Wouldn’t it be great if the beautiful blooms someone has sent you could last forever, especially if there’s a special sentiment attached to them? There are a few ways that you can preserve and re-purpose your flowers, allowing you to enjoy them for much longer than you would think! There’s drying and pressing, but one of my favorite methods of preserving flowers is waxing. I’ve written about waxing flowers in the past and loved all the feedback and questions the post generated, so I thought I’d let you know about my recent find that makes waxing flowers even easier to do!

This Wilton candy melt machine is literally a “plug & play” dream.  Below are a few simple steps on how to use it to preserve your blooms.

It comes with 2 silicone pots (one divided and one not) that make clean up a snap! I used the full pot and shredded soy wax.

  1. Fill the pot to the top with the wax.
  1. Plug in and turn on high to totally melt the wax. You can continue to add new wax as it melts down. You want to be able to dip your flower all the way in to totally cover it with the melted wax.
  1. Here’s where the easy-to-clean part comes in! When you’re done waxing, simply turn the machine off and let the wax cool completely. Once it’s a solid mass, it can easily be removed by pushing on the bottom of the silicone pot and the wax will pop out. Store in a plastic zip lock bag or another container until you’re ready to wax again.
  1. Using soy wax also makes it eco-friendly, and there are no issues or problems using the machine for actually melting candy as well!
  • Here are a few of the flowers that I waxed using my new machine:

Hardy flowers with smaller blooms such as dianthus, rice flower, leucadandron and waxflower tend to hold up well to waxing.

Full blown roses are the best, especially spray roses, which are smaller and have multiple blooms per stem.

Look at how beautiful this pink spray rose looks after it’s waxed!

I had such a good time working on this post and getting to know how best to work with the candy melting machine. It was so easy to be able to just unplug it when I needed to move on to other things. Then when I had a little time again, I’d just plug it in and was good to go. I could just keep waxing all day!

Before trying for yourself, here are a few helpful tips to keep in mind:

  • Be prepared to test your wax a few times before waxing your final blooms.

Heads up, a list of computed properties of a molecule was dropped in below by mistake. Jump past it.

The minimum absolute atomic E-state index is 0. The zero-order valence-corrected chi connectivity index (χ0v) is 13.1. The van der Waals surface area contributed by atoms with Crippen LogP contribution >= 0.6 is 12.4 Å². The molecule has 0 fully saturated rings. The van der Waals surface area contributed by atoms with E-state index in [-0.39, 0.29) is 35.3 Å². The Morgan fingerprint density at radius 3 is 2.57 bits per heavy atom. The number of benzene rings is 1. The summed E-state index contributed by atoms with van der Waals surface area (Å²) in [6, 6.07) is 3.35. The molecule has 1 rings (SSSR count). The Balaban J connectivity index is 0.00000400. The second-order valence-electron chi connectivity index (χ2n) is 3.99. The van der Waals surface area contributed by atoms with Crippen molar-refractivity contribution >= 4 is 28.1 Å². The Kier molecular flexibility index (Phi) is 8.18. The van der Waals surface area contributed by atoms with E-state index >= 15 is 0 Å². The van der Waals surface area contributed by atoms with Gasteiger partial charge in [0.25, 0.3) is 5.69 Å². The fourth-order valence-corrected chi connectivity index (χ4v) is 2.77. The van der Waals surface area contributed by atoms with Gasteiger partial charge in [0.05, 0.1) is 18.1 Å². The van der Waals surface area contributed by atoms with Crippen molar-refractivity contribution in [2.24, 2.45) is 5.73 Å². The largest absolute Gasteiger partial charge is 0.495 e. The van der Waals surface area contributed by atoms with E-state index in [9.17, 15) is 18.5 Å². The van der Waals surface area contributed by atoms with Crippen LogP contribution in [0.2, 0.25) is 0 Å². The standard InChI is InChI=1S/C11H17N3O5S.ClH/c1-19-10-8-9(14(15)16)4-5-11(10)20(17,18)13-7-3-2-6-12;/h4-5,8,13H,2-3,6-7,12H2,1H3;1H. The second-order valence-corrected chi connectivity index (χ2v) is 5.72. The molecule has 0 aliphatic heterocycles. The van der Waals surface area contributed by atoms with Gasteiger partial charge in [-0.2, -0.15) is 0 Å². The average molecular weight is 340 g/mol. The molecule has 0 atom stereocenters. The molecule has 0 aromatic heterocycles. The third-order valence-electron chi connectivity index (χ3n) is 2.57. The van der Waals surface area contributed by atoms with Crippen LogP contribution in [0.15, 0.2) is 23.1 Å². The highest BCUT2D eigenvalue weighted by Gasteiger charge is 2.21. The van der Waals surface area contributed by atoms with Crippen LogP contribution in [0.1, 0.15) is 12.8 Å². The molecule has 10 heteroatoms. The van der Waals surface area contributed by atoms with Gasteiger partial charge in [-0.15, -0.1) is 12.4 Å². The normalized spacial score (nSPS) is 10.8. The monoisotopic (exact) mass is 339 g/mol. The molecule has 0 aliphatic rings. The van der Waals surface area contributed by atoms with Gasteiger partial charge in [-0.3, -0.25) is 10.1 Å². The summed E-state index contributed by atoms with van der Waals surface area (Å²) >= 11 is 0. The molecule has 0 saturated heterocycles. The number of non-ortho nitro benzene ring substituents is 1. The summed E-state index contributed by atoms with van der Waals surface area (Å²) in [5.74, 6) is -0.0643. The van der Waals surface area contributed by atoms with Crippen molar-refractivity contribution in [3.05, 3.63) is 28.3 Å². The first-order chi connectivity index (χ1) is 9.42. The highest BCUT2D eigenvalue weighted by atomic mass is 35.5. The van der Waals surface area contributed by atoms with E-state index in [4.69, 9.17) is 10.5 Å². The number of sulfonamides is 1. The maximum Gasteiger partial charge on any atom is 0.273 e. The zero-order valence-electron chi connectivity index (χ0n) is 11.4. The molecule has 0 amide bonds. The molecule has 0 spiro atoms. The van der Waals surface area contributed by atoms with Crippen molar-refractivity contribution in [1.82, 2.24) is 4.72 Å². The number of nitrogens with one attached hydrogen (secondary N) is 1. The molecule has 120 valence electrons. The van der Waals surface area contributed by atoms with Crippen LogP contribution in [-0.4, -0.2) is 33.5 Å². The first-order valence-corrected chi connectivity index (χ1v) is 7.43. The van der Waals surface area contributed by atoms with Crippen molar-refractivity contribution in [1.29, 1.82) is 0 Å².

• Follow the directions for melting candy—melt on high heat and then turn to medium to keep warm.
  • I continued to dip flowers for at least 20 minutes after turning the machine off.
  • Make sure to hold your flower over a paper towel or scrap paper to allow all the excess wax to drip off. The less wax that remains on the bloom the better.
  • I used a tall plastic, recycled takeout container so that I could work the excess wax off by twirling the flower between my fingers while holding it down in the container.
  • Just have fun with it!

Here are some creative ideas for enjoying your blooms in their new form. I have many more ideas that I will photograph and share with you soon. Once you get going with this stuff, it’s hard to stop!

A single rose in an unexpected place is always a treat.

Use a shadow box style frame to keep your preserved Valentine’s bouquet along with the card that accompanied your special gift from that special someone!

When I was working on this Valentine’s keepsake, I remembered my mother-in-law’s bride and groom from her wedding cake. I had been planning to create something with it for so long. I love the way it looks with the preserved flowers and their wedding photo. I can’t wait to give it to her. I know she’s going to love it!


Julie started her career in the floral industry over 30 years ago in a small, family-owned flower shop. From floral designer to author and lifestyle expert, her insight has been instrumental in developing the 1-800-Flowers.com brand. Representing the company’s floral lifestyle vision, Julie has shared her talent and passion in numerous television appearances and national magazine features. She is an active fundraiser and longtime friend of IGHL, a group dedicated to facilitating a more independent life for developmentally challenged adults.

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